Forest and Tree Planting: Public Replanting Projects
The Planning Department manages major reforestation projects in Montgomery County stream valley parks to improve water quality and habitat. Funded by developer contributions to our Forest Conservation Fund, the replanting projects have created over 32 acres of new stream valley forests within six of Montgomery Countyâ€™s Stream Valley and Conservation parks.Â Volunteers help planners and inspectors plant and care for thousands of trees.
Reddy Branch Stream Valley Park, Brookeville
Rock Creek Park and Ray’s Meadow Park, Chevy Chase
These parks are located along the banks of Rock Creek in a highly developed area. The planting of six acres of forest helps create a more robust, forested stream buffer along this slender section of the park. This is a popular site for corporate volunteer groups to help maintain the young trees.
Watts Branch Stream Valley Park, Potomac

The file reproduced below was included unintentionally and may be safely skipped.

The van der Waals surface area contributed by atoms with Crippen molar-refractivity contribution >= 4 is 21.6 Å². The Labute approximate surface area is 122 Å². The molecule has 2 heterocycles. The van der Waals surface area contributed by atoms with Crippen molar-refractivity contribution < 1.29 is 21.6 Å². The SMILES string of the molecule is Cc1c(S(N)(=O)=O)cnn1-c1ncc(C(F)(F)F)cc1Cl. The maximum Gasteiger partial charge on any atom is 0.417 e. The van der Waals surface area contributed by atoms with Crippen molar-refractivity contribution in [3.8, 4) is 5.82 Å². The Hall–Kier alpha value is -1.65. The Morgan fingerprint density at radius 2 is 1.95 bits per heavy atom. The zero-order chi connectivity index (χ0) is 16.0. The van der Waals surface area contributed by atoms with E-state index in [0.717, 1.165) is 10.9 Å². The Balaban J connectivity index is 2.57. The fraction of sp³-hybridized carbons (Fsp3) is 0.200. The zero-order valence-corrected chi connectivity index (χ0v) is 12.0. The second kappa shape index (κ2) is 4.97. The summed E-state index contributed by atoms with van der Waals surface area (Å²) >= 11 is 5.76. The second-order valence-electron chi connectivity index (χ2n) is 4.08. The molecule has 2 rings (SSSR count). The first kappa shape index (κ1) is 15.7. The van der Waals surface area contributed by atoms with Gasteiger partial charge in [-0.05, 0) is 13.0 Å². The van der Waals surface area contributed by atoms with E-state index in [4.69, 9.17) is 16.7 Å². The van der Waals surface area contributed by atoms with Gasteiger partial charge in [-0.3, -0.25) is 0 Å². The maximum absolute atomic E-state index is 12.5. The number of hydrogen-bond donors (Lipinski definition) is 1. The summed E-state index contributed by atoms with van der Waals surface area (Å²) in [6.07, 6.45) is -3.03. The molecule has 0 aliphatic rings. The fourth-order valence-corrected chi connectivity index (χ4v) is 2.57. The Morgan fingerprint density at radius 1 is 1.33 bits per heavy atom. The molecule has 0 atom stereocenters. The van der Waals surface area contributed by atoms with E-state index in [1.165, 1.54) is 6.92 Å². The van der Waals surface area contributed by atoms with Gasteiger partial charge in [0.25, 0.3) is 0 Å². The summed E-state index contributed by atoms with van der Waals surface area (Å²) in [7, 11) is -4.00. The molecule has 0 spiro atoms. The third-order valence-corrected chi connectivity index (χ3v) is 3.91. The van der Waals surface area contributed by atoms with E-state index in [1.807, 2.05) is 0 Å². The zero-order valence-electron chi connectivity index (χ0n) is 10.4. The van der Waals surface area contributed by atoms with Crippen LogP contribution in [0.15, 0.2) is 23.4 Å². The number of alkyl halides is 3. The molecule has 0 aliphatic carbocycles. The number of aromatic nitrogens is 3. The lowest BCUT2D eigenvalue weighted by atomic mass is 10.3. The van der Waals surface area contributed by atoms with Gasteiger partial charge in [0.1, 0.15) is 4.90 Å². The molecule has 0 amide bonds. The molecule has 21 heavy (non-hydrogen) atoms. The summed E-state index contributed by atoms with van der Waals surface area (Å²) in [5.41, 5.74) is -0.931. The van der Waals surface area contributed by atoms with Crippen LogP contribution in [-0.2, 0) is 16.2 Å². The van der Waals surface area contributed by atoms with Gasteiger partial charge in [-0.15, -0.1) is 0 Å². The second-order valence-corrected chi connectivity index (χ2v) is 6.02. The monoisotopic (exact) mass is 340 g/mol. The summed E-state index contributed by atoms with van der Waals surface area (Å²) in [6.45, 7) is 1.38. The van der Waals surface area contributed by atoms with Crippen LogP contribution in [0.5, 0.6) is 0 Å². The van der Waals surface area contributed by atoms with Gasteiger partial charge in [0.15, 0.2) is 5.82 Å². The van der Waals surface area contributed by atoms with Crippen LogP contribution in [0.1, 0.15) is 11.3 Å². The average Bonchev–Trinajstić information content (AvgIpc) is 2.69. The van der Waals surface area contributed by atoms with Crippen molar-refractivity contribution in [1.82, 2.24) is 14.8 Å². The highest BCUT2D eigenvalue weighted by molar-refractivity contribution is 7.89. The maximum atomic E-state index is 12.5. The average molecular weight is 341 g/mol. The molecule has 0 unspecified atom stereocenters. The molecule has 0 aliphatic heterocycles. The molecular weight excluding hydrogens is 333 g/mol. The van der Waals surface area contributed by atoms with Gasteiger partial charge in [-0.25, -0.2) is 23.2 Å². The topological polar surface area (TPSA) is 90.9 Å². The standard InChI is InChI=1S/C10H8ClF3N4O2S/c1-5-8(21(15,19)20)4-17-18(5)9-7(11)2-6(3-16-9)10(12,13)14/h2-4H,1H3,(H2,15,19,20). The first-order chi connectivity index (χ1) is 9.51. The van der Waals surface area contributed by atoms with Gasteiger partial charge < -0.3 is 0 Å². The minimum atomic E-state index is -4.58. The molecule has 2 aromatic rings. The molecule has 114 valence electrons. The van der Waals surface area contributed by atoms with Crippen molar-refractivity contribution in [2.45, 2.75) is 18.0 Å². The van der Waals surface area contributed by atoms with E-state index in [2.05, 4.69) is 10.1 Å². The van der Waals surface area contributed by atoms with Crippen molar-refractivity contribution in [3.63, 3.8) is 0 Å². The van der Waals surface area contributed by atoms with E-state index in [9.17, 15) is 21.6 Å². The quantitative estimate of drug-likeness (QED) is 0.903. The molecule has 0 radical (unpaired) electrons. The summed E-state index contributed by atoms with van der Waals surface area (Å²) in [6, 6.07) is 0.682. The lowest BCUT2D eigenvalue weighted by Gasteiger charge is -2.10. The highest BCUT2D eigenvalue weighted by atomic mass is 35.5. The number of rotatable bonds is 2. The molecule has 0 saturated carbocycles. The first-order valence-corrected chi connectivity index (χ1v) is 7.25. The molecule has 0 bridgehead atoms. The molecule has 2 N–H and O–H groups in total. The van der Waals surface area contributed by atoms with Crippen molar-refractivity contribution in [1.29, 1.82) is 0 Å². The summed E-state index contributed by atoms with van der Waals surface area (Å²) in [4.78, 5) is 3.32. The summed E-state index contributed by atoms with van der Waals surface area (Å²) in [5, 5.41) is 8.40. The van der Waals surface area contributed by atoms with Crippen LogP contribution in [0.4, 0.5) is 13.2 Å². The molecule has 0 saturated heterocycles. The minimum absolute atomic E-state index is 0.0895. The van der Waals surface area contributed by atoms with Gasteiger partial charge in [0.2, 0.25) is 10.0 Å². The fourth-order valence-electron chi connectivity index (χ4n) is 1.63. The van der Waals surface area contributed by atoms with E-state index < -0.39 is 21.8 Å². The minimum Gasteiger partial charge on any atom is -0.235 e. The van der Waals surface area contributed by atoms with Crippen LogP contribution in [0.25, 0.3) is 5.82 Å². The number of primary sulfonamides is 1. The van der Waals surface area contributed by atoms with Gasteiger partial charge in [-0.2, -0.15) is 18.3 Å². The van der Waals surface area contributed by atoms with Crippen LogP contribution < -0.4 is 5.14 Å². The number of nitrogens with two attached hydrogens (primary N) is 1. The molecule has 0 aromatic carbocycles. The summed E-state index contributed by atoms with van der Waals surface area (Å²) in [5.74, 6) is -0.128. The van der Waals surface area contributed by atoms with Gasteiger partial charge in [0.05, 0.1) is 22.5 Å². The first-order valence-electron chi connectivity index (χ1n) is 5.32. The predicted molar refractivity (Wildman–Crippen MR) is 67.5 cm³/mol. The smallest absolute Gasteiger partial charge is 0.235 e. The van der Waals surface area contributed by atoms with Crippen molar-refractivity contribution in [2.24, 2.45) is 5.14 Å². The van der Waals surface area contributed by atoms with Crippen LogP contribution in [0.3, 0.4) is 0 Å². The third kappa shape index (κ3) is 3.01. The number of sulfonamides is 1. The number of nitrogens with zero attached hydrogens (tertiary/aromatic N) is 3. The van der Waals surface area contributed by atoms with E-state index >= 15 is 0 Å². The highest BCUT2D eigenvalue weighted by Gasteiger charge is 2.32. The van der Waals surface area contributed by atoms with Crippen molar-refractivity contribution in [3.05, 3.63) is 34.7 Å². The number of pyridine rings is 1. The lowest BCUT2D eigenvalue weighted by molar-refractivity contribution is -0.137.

This floodplain area along the main stem of Watts Branch is just upstream from the Potomac Filtration Plant Intake. Used for animal grazing for many years, it has been reclaimed as a floodplain forest. More than 1,600 trees have been planted to jumpstart this pasture’s return to a more natural setting. More than eight acres of forest has been planted.
Rachel Carson Conservation Park, Laytonsville
Located along the banks of the Hawlings River, this 3-acre section of floodplain is being returned to a natural forested condition. This site is located in the Patuxent River watershed upstream of one of Montgomery Countyâ€™s drinking water reservoirs. A forested floodplain will stabilize the stream banks, cool the stream, and in many ways improve water quality and wildlife habitat.
Oak Ridge Conservation Park, Damascus
Little Bennett Creek is one of the highest quality watersheds in the County. This planting effort in the headwaters is reclaiming sensitive stream valleys and wetlands from active agriculture to a natural forested condition. Large sections of the lower part of the watershed are in park ownership as Little Bennett Regional Park. These seven acres of newly planted forest will contribute to protection of water quality of Little Bennett Creek.